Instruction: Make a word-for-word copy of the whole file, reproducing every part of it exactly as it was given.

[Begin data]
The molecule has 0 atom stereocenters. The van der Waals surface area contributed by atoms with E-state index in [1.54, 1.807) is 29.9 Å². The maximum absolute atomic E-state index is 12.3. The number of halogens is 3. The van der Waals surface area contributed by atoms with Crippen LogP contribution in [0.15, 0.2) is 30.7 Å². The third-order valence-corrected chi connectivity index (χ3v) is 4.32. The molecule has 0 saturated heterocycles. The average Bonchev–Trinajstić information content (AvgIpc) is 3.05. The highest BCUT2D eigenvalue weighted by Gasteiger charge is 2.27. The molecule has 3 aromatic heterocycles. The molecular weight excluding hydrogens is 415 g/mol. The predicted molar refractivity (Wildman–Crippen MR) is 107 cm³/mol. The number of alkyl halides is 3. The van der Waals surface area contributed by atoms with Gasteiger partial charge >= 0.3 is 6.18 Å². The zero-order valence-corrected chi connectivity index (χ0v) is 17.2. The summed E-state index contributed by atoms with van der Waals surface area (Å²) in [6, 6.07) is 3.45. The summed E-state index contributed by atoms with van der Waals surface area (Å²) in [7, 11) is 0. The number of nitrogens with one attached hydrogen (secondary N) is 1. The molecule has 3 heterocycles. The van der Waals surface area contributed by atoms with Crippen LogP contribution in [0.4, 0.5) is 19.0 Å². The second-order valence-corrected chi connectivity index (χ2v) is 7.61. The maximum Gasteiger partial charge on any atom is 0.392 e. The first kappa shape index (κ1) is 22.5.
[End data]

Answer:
The molecule has 0 atom stereocenters. The van der Waals surface area contributed by atoms with E-state index in [1.54, 1.807) is 29.9 Å². The maximum absolute atomic E-state index is 12.3. The number of halogens is 3. The van der Waals surface area contributed by atoms with Crippen LogP contribution in [0.15, 0.2) is 30.7 Å². The third-order valence-corrected chi connectivity index (χ3v) is 4.32. The molecule has 0 saturated heterocycles. The average Bonchev–Trinajstić information content (AvgIpc) is 3.05. The highest BCUT2D eigenvalue weighted by Gasteiger charge is 2.27. The molecule has 3 aromatic heterocycles. The molecular weight excluding hydrogens is 415 g/mol. The predicted molar refractivity (Wildman–Crippen MR) is 107 cm³/mol. The number of alkyl halides is 3. The van der Waals surface area contributed by atoms with Gasteiger partial charge >= 0.3 is 6.18 Å². The zero-order valence-corrected chi connectivity index (χ0v) is 17.2. The summed E-state index contributed by atoms with van der Waals surface area (Å²) in [6, 6.07) is 3.45. The summed E-state index contributed by atoms with van der Waals surface area (Å²) in [7, 11) is 0. The number of nitrogens with one attached hydrogen (secondary N) is 1. The molecule has 3 heterocycles. The van der Waals surface area contributed by atoms with Crippen LogP contribution in [0.4, 0.5) is 19.0 Å². The second-order valence-corrected chi connectivity index (χ2v) is 7.61. The maximum Gasteiger partial charge on any atom is 0.392 e. The first kappa shape index (κ1) is 22.5.